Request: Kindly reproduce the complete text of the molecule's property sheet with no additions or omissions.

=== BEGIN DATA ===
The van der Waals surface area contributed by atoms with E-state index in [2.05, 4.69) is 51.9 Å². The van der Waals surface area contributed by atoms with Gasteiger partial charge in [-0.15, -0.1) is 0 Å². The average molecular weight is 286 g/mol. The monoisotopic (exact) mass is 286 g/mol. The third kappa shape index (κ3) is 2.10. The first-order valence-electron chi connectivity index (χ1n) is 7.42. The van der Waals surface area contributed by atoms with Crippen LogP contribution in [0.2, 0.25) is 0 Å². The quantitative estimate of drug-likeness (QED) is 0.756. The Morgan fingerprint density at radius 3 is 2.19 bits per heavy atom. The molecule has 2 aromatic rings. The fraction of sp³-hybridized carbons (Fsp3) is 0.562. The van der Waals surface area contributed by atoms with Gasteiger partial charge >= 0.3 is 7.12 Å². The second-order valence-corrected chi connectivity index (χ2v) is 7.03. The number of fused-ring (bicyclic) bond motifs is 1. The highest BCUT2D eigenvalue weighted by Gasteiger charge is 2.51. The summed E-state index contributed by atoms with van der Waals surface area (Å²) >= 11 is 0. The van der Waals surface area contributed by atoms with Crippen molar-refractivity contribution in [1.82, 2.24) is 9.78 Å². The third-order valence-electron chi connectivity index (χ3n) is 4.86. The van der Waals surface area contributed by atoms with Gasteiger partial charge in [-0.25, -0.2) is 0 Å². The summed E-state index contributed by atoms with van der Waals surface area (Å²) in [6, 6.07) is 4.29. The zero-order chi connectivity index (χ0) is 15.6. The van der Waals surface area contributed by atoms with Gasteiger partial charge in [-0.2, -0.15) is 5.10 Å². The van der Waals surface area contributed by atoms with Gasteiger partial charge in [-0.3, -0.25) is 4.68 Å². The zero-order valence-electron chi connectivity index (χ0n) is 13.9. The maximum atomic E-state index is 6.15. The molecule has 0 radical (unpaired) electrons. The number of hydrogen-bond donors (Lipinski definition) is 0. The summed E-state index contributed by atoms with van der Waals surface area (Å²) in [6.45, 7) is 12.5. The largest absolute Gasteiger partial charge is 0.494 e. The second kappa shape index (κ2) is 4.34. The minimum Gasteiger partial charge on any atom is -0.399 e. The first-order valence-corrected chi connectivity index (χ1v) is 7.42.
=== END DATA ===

The van der Waals surface area contributed by atoms with E-state index in [2.05, 4.69) is 51.9 Å². The van der Waals surface area contributed by atoms with Gasteiger partial charge in [-0.15, -0.1) is 0 Å². The average molecular weight is 286 g/mol. The monoisotopic (exact) mass is 286 g/mol. The third kappa shape index (κ3) is 2.10. The first-order valence-electron chi connectivity index (χ1n) is 7.42. The van der Waals surface area contributed by atoms with Crippen LogP contribution in [0.2, 0.25) is 0 Å². The quantitative estimate of drug-likeness (QED) is 0.756. The Morgan fingerprint density at radius 3 is 2.19 bits per heavy atom. The molecule has 2 aromatic rings. The fraction of sp³-hybridized carbons (Fsp3) is 0.562. The van der Waals surface area contributed by atoms with Gasteiger partial charge >= 0.3 is 7.12 Å². The second-order valence-corrected chi connectivity index (χ2v) is 7.03. The number of fused-ring (bicyclic) bond motifs is 1. The highest BCUT2D eigenvalue weighted by Gasteiger charge is 2.51. The summed E-state index contributed by atoms with van der Waals surface area (Å²) >= 11 is 0. The van der Waals surface area contributed by atoms with Crippen molar-refractivity contribution in [1.82, 2.24) is 9.78 Å². The third-order valence-electron chi connectivity index (χ3n) is 4.86. The van der Waals surface area contributed by atoms with Gasteiger partial charge in [-0.25, -0.2) is 0 Å². The summed E-state index contributed by atoms with van der Waals surface area (Å²) in [6, 6.07) is 4.29. The zero-order chi connectivity index (χ0) is 15.6. The van der Waals surface area contributed by atoms with Gasteiger partial charge in [-0.2, -0.15) is 5.10 Å². The van der Waals surface area contributed by atoms with Gasteiger partial charge in [-0.3, -0.25) is 4.68 Å². The zero-order valence-electron chi connectivity index (χ0n) is 13.9. The maximum atomic E-state index is 6.15. The molecule has 0 radical (unpaired) electrons. The number of hydrogen-bond donors (Lipinski definition) is 0. The summed E-state index contributed by atoms with van der Waals surface area (Å²) in [6.45, 7) is 12.5. The largest absolute Gasteiger partial charge is 0.494 e. The second kappa shape index (κ2) is 4.34. The minimum Gasteiger partial charge on any atom is -0.399 e. The first-order valence-corrected chi connectivity index (χ1v) is 7.42.